In spite of the efforts of centuries, this super-imperial power held by the throat a struggling world.
To break that gnarled and bony hand, which locked up everything in its grasp; to bring down the towering altitude of that olden tyranny, whose head was lifted to the clouds; to strike from the soul its clanking chains and set the suffering nations free; to champion the inborn rights of afflicted humanity, and conquer the ignorance and imposture which had governed for a thousand years,—constituted the work and office of the man the four hundredth anniversary of whose birth half the civilized world is celebrating to-day.
TIME OF THE REFORMATION.
It has been said that when this tonsured Augustinian came upon the stage almost any brave man might have brought about the impending changes. The Reformers before the Reformation, though vanquished, had indeed not lived in vain. The European peoples were outgrowing feudal vassalage, and moving toward nationalization and separation between the secular and ecclesiastical powers. Travel, exploration, and discovery had introduced new subjects of human interest and contemplation. Schools of law, medicine, and liberal education were being established and largely attended. The common mind was losing faith in the professions and teachings of the old hierarchy. Free inquiry was overturning the dominion of authority in matters of thought and opinion. The intellect of man was beginning to recover from the nightmare of centuries. A mightier power than the sword had sprung up in the art of printing. In a word, the world was gravid with a new era. But it was not so clear who would be able to bring it safely to the birth.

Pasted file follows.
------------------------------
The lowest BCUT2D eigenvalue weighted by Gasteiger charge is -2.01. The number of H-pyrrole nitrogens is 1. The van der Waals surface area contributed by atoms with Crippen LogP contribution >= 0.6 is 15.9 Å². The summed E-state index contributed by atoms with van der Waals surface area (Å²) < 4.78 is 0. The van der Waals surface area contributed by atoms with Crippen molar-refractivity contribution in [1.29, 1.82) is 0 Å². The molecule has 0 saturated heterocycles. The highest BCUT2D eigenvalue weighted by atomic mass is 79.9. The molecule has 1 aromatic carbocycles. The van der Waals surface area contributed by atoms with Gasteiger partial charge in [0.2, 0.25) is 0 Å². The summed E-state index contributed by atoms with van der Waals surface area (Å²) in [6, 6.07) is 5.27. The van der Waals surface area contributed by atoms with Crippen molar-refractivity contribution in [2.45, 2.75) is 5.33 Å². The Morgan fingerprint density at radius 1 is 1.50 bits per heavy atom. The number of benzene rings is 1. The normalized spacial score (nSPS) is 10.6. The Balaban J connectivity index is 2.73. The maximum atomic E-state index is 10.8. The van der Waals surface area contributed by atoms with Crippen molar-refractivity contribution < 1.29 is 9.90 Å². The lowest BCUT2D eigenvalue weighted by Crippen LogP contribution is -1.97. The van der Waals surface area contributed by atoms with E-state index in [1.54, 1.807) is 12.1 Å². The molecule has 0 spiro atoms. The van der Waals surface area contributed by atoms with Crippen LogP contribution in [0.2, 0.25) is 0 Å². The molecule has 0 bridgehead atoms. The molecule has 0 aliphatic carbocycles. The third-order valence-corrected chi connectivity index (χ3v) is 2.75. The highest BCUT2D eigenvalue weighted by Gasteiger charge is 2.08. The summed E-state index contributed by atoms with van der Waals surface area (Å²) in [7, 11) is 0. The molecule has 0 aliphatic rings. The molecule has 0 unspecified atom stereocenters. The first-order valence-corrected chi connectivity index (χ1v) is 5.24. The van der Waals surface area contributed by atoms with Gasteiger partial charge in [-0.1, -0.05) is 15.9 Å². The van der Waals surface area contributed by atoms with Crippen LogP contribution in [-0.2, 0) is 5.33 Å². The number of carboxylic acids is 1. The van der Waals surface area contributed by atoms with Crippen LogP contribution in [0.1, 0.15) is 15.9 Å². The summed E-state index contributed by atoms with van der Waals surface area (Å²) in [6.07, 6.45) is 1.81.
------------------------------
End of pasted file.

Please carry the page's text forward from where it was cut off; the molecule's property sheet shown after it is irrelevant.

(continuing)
There were living at the time many eminent men who might be thought of for this office had it not been assigned to Luther. Reuchlin, Erasmus, Huetten, Sickingen, and others have been named, but the list might be extended, and yet no one be found endowed with the qualities to accomplish the work that was needed and that was accomplished.
FREDERICK THE WISE.
The Saxon Elector, Frederick the Wise, was the worthiest, most popular, and most influential ruler then in Europe. He could have been emperor in place of Charles V. had he consented to be. The history of the world since his time might have been greatly different had he yielded to the general desire. His principles, his attainments, his wisdom, and his spirit were everything to commend him. He founded the University of Wittenberg in hope that it would produce preachers who would leave off the cold subtleties of Scholasticism and the uncertainties of tradition, and give discourses that would possess the nerve and power of the Gospel of God. He sought out the best and most pious men for his advisers. He was the devoted friend of learning, truth, and virtue. By his prudence